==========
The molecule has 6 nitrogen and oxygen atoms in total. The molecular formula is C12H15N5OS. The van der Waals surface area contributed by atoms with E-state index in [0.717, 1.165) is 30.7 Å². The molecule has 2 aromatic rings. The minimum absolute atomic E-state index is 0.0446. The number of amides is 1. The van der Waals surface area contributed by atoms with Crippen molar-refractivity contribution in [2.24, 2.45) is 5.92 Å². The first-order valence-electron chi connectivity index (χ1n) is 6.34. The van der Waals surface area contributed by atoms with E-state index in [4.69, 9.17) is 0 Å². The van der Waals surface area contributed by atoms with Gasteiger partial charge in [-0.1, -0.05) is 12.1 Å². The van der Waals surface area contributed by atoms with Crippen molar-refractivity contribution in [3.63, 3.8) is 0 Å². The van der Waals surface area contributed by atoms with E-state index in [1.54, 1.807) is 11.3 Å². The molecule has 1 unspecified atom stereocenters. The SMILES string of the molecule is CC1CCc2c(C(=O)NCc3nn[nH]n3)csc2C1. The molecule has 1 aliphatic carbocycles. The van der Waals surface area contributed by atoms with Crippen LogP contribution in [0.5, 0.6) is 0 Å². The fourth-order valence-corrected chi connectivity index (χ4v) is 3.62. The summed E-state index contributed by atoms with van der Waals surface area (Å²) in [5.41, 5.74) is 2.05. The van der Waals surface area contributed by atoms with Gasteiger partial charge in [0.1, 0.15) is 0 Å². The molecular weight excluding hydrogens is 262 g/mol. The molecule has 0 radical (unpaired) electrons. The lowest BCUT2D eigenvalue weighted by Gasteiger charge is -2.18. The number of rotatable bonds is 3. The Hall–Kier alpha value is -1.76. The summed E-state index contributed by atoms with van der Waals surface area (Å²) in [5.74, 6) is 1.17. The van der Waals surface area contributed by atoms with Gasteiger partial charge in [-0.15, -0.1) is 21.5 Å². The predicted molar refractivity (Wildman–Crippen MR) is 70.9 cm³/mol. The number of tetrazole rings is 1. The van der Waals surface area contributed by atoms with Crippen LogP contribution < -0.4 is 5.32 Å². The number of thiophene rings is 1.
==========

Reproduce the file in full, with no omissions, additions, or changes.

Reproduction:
The molecule has 6 nitrogen and oxygen atoms in total. The molecular formula is C12H15N5OS. The van der Waals surface area contributed by atoms with E-state index in [0.717, 1.165) is 30.7 Å². The molecule has 2 aromatic rings. The minimum absolute atomic E-state index is 0.0446. The number of amides is 1. The van der Waals surface area contributed by atoms with Crippen molar-refractivity contribution in [2.24, 2.45) is 5.92 Å². The first-order valence-electron chi connectivity index (χ1n) is 6.34. The van der Waals surface area contributed by atoms with E-state index in [4.69, 9.17) is 0 Å². The van der Waals surface area contributed by atoms with Gasteiger partial charge in [-0.1, -0.05) is 12.1 Å². The van der Waals surface area contributed by atoms with Crippen molar-refractivity contribution in [3.63, 3.8) is 0 Å². The van der Waals surface area contributed by atoms with E-state index in [1.54, 1.807) is 11.3 Å². The molecule has 1 unspecified atom stereocenters. The SMILES string of the molecule is CC1CCc2c(C(=O)NCc3nn[nH]n3)csc2C1. The molecule has 1 aliphatic carbocycles. The van der Waals surface area contributed by atoms with Crippen LogP contribution in [0.5, 0.6) is 0 Å². The fourth-order valence-corrected chi connectivity index (χ4v) is 3.62. The summed E-state index contributed by atoms with van der Waals surface area (Å²) in [5.41, 5.74) is 2.05. The van der Waals surface area contributed by atoms with Gasteiger partial charge in [0.1, 0.15) is 0 Å². The molecular weight excluding hydrogens is 262 g/mol. The molecule has 0 radical (unpaired) electrons. The lowest BCUT2D eigenvalue weighted by Gasteiger charge is -2.18. The number of rotatable bonds is 3. The Hall–Kier alpha value is -1.76. The summed E-state index contributed by atoms with van der Waals surface area (Å²) in [5.74, 6) is 1.17. The van der Waals surface area contributed by atoms with Gasteiger partial charge in [-0.15, -0.1) is 21.5 Å². The predicted molar refractivity (Wildman–Crippen MR) is 70.9 cm³/mol. The number of tetrazole rings is 1. The van der Waals surface area contributed by atoms with Crippen LogP contribution < -0.4 is 5.32 Å². The number of thiophene rings is 1.